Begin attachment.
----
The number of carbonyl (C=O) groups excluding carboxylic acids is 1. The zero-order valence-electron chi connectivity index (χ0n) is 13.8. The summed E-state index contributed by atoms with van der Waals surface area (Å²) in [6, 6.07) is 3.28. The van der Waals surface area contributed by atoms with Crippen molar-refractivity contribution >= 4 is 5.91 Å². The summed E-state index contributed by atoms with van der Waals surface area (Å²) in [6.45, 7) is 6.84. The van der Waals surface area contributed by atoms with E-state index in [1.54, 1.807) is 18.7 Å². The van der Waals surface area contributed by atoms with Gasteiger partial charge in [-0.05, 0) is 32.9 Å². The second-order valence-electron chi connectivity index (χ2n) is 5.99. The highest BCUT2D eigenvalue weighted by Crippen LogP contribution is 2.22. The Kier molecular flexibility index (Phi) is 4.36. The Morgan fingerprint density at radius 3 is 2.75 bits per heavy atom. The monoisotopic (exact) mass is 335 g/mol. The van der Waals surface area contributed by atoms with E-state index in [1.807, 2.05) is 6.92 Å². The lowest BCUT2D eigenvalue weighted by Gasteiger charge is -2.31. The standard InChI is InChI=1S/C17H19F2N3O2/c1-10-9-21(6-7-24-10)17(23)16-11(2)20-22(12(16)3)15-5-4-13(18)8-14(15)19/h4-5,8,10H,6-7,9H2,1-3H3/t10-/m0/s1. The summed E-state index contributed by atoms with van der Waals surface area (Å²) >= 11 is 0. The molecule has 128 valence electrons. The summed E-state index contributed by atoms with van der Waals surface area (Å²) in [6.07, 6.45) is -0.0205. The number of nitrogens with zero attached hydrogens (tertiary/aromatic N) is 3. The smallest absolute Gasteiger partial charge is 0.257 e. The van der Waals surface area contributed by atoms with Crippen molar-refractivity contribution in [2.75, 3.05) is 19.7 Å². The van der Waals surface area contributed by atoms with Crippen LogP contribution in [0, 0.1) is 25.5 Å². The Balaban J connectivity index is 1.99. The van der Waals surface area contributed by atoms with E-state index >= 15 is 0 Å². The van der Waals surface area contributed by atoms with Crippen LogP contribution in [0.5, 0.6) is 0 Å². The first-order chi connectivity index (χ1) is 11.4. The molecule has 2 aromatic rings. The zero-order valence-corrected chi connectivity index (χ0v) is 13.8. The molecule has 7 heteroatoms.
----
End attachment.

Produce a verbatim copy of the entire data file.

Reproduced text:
The number of carbonyl (C=O) groups excluding carboxylic acids is 1. The zero-order valence-electron chi connectivity index (χ0n) is 13.8. The summed E-state index contributed by atoms with van der Waals surface area (Å²) in [6, 6.07) is 3.28. The van der Waals surface area contributed by atoms with Crippen molar-refractivity contribution >= 4 is 5.91 Å². The summed E-state index contributed by atoms with van der Waals surface area (Å²) in [6.45, 7) is 6.84. The van der Waals surface area contributed by atoms with E-state index in [1.54, 1.807) is 18.7 Å². The van der Waals surface area contributed by atoms with Gasteiger partial charge in [-0.05, 0) is 32.9 Å². The second-order valence-electron chi connectivity index (χ2n) is 5.99. The highest BCUT2D eigenvalue weighted by Crippen LogP contribution is 2.22. The Kier molecular flexibility index (Phi) is 4.36. The Morgan fingerprint density at radius 3 is 2.75 bits per heavy atom. The monoisotopic (exact) mass is 335 g/mol. The van der Waals surface area contributed by atoms with E-state index in [1.807, 2.05) is 6.92 Å². The lowest BCUT2D eigenvalue weighted by Gasteiger charge is -2.31. The standard InChI is InChI=1S/C17H19F2N3O2/c1-10-9-21(6-7-24-10)17(23)16-11(2)20-22(12(16)3)15-5-4-13(18)8-14(15)19/h4-5,8,10H,6-7,9H2,1-3H3/t10-/m0/s1. The summed E-state index contributed by atoms with van der Waals surface area (Å²) >= 11 is 0. The molecule has 128 valence electrons. The summed E-state index contributed by atoms with van der Waals surface area (Å²) in [6.07, 6.45) is -0.0205. The number of nitrogens with zero attached hydrogens (tertiary/aromatic N) is 3. The smallest absolute Gasteiger partial charge is 0.257 e. The van der Waals surface area contributed by atoms with Crippen molar-refractivity contribution in [2.75, 3.05) is 19.7 Å². The van der Waals surface area contributed by atoms with Crippen LogP contribution in [0, 0.1) is 25.5 Å². The Balaban J connectivity index is 1.99. The van der Waals surface area contributed by atoms with E-state index >= 15 is 0 Å². The van der Waals surface area contributed by atoms with Crippen LogP contribution in [0.5, 0.6) is 0 Å². The first-order chi connectivity index (χ1) is 11.4. The molecule has 2 aromatic rings. The zero-order valence-corrected chi connectivity index (χ0v) is 13.8. The molecule has 7 heteroatoms.